How to do the math that will lead you to the smarter decision.
Getting a job done efficiently requires the right equipment, and that equipment represents a big chunk of a project’s budget, and the company’s budget. Doing the math on whether it’s smarter to buy or rent a particular piece of equipment is an important part of a fleet manager’s job — but the math isn’t always easy.
Ultimately it comes down to comparing the total cost of ownership (TCO) against the cost of renting, and taking into account how often you’re going to use the equipment.
“Our two big variables are ownership cost and utilization,” said Bret Kasubke, director of Customer Equipment Solutions at United Rentals. “It’s a matter of calculating ownership costs and bouncing that against the time you’re actually using the unit. Then compare that to the cost associated with renting the unit.”
TCO includes many costs beyond the purchase price, such as transportation, maintenance and repair (including parts and labor), storage, and fuel and oil, minus any residual income from the sale of the equipment at the end of its lifecycle.
If you manage a large fleet, making a buy vs. rent analysis for every piece of equipment probably isn’t feasible, so start with the equipment you use less often, since those units are more likely to be good rental candidates.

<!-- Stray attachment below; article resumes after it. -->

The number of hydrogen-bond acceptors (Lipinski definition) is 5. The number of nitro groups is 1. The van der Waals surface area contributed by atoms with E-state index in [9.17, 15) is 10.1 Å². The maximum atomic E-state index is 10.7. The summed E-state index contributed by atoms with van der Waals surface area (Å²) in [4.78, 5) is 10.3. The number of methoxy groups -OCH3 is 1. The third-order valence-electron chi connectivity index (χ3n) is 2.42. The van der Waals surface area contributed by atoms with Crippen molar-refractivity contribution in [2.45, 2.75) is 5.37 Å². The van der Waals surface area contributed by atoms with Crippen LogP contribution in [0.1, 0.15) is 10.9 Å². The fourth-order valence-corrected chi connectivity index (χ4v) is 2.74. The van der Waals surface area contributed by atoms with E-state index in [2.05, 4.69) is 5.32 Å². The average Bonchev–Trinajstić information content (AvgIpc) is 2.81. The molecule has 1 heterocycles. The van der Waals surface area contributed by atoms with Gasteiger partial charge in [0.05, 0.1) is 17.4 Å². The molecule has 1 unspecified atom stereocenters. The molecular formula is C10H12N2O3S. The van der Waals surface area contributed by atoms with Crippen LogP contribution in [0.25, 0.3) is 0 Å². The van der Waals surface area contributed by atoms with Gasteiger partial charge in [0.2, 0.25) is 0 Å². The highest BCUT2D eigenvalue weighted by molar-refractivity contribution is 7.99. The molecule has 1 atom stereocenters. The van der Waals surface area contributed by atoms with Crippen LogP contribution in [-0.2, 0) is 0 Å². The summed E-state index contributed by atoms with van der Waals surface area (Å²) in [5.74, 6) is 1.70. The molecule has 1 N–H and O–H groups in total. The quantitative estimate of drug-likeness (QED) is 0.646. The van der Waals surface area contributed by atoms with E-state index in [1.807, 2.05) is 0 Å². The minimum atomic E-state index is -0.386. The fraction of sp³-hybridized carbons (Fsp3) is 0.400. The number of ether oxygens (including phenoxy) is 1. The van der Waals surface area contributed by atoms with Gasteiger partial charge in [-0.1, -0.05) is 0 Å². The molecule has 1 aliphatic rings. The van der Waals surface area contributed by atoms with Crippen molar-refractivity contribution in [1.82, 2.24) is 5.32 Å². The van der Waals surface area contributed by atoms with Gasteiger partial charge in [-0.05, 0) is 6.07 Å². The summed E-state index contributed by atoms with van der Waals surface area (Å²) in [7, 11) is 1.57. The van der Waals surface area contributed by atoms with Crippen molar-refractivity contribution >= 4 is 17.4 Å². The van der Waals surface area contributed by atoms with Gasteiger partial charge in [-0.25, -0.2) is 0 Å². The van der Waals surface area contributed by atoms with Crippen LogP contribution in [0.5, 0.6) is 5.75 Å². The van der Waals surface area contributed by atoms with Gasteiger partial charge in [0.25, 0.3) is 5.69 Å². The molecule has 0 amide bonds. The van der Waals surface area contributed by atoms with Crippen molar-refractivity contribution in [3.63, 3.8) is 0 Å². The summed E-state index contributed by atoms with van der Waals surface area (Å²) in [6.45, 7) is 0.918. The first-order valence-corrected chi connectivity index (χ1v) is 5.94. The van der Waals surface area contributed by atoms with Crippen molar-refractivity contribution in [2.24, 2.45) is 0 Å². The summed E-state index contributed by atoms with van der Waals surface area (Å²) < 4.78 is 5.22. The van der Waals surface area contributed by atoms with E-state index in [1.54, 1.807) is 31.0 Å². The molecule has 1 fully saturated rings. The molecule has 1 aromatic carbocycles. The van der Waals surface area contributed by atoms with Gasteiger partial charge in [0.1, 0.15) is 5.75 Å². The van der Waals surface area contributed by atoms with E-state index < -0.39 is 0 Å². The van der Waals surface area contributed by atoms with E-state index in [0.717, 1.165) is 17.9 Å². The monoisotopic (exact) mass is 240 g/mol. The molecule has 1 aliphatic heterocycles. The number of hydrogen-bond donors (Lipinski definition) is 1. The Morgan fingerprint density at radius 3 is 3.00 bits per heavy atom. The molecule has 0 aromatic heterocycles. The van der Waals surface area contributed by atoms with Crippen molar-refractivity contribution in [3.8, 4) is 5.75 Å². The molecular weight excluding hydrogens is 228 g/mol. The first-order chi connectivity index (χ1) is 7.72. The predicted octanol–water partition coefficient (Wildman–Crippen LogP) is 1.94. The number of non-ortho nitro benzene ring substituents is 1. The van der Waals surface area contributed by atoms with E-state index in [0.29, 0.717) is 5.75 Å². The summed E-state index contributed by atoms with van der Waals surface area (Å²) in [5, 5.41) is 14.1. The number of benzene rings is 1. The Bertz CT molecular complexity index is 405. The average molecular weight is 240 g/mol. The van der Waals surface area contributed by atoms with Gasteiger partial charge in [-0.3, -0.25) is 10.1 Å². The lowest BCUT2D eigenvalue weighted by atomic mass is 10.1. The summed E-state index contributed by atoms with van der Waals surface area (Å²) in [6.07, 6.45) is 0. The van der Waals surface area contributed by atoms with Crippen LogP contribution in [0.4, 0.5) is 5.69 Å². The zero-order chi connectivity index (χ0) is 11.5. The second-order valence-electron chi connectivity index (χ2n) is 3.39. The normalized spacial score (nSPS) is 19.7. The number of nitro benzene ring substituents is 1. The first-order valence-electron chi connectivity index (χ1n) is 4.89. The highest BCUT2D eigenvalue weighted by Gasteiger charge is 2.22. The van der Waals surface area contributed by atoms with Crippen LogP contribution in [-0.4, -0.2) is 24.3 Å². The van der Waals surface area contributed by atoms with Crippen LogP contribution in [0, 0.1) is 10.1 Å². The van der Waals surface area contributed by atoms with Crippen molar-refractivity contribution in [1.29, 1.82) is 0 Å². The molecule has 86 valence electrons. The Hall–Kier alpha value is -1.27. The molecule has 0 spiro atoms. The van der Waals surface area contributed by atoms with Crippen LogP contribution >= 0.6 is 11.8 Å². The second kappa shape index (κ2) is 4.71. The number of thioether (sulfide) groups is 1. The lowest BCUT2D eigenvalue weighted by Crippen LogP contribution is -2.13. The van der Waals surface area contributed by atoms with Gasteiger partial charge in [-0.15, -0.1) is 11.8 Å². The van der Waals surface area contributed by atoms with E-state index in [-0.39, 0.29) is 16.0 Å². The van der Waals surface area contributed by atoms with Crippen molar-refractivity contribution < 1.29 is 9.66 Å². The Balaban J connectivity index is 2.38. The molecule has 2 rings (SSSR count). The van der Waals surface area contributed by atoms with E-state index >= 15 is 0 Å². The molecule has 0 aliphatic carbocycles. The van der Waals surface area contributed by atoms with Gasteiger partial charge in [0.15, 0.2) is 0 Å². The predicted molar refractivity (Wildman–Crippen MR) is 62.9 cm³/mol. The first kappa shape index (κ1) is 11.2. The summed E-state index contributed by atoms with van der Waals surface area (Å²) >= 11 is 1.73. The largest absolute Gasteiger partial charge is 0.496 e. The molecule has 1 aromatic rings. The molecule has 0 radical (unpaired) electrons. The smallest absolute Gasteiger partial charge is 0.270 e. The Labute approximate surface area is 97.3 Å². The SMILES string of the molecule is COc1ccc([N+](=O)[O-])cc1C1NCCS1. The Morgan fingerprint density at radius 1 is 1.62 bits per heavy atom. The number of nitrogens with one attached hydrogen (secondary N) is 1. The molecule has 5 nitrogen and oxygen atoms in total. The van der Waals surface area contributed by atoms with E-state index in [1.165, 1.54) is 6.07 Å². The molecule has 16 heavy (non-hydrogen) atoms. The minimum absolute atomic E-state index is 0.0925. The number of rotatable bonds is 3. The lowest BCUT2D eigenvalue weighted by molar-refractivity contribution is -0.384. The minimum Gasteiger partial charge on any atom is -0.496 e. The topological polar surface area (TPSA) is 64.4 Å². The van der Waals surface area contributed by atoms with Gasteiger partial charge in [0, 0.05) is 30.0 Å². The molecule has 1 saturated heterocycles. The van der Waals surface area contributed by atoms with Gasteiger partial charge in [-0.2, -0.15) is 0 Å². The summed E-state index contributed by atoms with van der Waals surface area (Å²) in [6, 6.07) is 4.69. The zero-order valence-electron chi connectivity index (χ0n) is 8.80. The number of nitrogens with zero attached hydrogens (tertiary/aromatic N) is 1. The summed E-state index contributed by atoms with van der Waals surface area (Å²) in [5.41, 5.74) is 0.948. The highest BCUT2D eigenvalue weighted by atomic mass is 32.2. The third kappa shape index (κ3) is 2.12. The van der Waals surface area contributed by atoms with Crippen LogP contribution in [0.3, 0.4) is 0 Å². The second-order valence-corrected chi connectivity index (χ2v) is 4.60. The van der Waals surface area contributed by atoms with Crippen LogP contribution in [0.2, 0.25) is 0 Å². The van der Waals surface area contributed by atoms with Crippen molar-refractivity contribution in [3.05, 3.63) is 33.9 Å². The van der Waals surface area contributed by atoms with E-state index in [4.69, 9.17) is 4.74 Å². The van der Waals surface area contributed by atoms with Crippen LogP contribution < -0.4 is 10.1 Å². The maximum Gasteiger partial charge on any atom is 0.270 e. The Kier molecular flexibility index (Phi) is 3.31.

To determine your daily utilization for a particular asset, total the number of days it was used over the course of a month. Include partial days (if a mini excavator was used on six half days, consider that three full days). Divide the sum by the number of work days in the month. If the result is less than 0.5 (50 percent), the asset is probably worth analyzing further as a candidate for renting, since it spends much of the time idle and is meanwhile depreciating in value.
To make the buy vs. rent analysis, use your historical maintenance records to compare the TCO for a particular time period — preferably at least six months — against the cost of renting a similar piece of equipment for the time the unit was used. As a general rule, the lower cost wins.
There are some exceptions. Equipment that’s so specialized that it’s hard to rent or costs a lot to rent should probably be owned, as should equipment with a high cost of failure — in other words, not having it when you need it would cost you dearly in downtime. “If you have an asset that's sitting on standby in order to be able to react quickly and the cost of failure associated with that unit is really high, then that may be an outlier — it makes more sense to buy, regardless of any other factors,” said Kasubke.
Renting equipment makes sense when you can get the job done faster by renting exactly the right machine with the right technology, and when you want to avoid a capital expenditure. Newer machines may also help you stay compliant with emissions regulations.
Making buy vs. rent decisions for an entire fleet is a major undertaking. United Rentals can help. To request a no-cost fleet evaluation from United Rentals’ fleet management experts, contact a representative of the United Rentals Customer Equipment Solutions group.
When it manages a customer’s fleet operations, United Rentals can pinpoint their historic and current utilization of units via Total Control, a proprietary cloud-based fleet management system. Total Control leverages telematics on both owned and rented equipment to create an accurate picture of utilization for each piece of equipment. After several months of monitoring a customer’s utilization and maintenance, United Rentals can make a quantitative buy vs. rent recommendation.